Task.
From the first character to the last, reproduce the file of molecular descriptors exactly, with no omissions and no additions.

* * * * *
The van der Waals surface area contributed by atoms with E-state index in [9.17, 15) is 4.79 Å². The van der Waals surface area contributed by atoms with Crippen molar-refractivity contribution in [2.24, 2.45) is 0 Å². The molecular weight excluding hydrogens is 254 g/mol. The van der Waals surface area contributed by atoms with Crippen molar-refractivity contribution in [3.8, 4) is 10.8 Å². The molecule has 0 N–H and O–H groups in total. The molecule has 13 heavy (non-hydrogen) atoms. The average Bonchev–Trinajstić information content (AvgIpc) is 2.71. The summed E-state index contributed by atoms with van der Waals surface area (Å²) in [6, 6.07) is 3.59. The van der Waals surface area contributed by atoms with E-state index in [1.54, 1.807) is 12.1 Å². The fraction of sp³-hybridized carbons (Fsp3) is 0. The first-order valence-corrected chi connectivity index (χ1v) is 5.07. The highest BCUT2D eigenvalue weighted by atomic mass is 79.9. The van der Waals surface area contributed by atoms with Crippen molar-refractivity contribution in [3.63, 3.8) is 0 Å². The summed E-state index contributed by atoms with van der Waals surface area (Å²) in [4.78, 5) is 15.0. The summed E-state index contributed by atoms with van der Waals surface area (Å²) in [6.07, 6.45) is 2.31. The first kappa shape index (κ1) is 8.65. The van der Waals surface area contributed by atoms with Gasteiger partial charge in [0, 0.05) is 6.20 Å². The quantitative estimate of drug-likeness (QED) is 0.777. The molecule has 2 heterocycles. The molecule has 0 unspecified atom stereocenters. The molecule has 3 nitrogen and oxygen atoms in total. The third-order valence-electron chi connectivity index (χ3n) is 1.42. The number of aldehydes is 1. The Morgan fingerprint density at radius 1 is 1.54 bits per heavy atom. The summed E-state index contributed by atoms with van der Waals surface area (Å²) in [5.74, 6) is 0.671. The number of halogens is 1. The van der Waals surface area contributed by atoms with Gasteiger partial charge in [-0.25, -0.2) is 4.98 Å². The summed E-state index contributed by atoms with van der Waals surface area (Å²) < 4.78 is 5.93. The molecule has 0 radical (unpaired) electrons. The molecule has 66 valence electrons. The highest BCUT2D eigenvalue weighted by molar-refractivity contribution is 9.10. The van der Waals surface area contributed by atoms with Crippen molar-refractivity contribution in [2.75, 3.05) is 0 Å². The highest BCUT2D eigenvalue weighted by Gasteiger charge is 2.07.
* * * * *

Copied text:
The van der Waals surface area contributed by atoms with E-state index in [9.17, 15) is 4.79 Å². The van der Waals surface area contributed by atoms with Crippen molar-refractivity contribution in [2.24, 2.45) is 0 Å². The molecular weight excluding hydrogens is 254 g/mol. The van der Waals surface area contributed by atoms with Crippen molar-refractivity contribution in [3.8, 4) is 10.8 Å². The molecule has 0 N–H and O–H groups in total. The molecule has 13 heavy (non-hydrogen) atoms. The average Bonchev–Trinajstić information content (AvgIpc) is 2.71. The summed E-state index contributed by atoms with van der Waals surface area (Å²) in [6, 6.07) is 3.59. The van der Waals surface area contributed by atoms with E-state index in [1.54, 1.807) is 12.1 Å². The fraction of sp³-hybridized carbons (Fsp3) is 0. The first-order valence-corrected chi connectivity index (χ1v) is 5.07. The highest BCUT2D eigenvalue weighted by atomic mass is 79.9. The van der Waals surface area contributed by atoms with Crippen molar-refractivity contribution in [3.63, 3.8) is 0 Å². The summed E-state index contributed by atoms with van der Waals surface area (Å²) in [4.78, 5) is 15.0. The summed E-state index contributed by atoms with van der Waals surface area (Å²) in [6.07, 6.45) is 2.31. The first kappa shape index (κ1) is 8.65. The van der Waals surface area contributed by atoms with Gasteiger partial charge in [0, 0.05) is 6.20 Å². The quantitative estimate of drug-likeness (QED) is 0.777. The molecule has 2 heterocycles. The molecule has 0 unspecified atom stereocenters. The molecule has 3 nitrogen and oxygen atoms in total. The third-order valence-electron chi connectivity index (χ3n) is 1.42. The number of aldehydes is 1. The Morgan fingerprint density at radius 1 is 1.54 bits per heavy atom. The summed E-state index contributed by atoms with van der Waals surface area (Å²) in [5.74, 6) is 0.671. The number of halogens is 1. The van der Waals surface area contributed by atoms with Gasteiger partial charge in [-0.25, -0.2) is 4.98 Å². The summed E-state index contributed by atoms with van der Waals surface area (Å²) < 4.78 is 5.93. The molecule has 0 radical (unpaired) electrons. The molecule has 66 valence electrons. The highest BCUT2D eigenvalue weighted by molar-refractivity contribution is 9.10. The van der Waals surface area contributed by atoms with Crippen molar-refractivity contribution in [2.75, 3.05) is 0 Å². The highest BCUT2D eigenvalue weighted by Gasteiger charge is 2.07.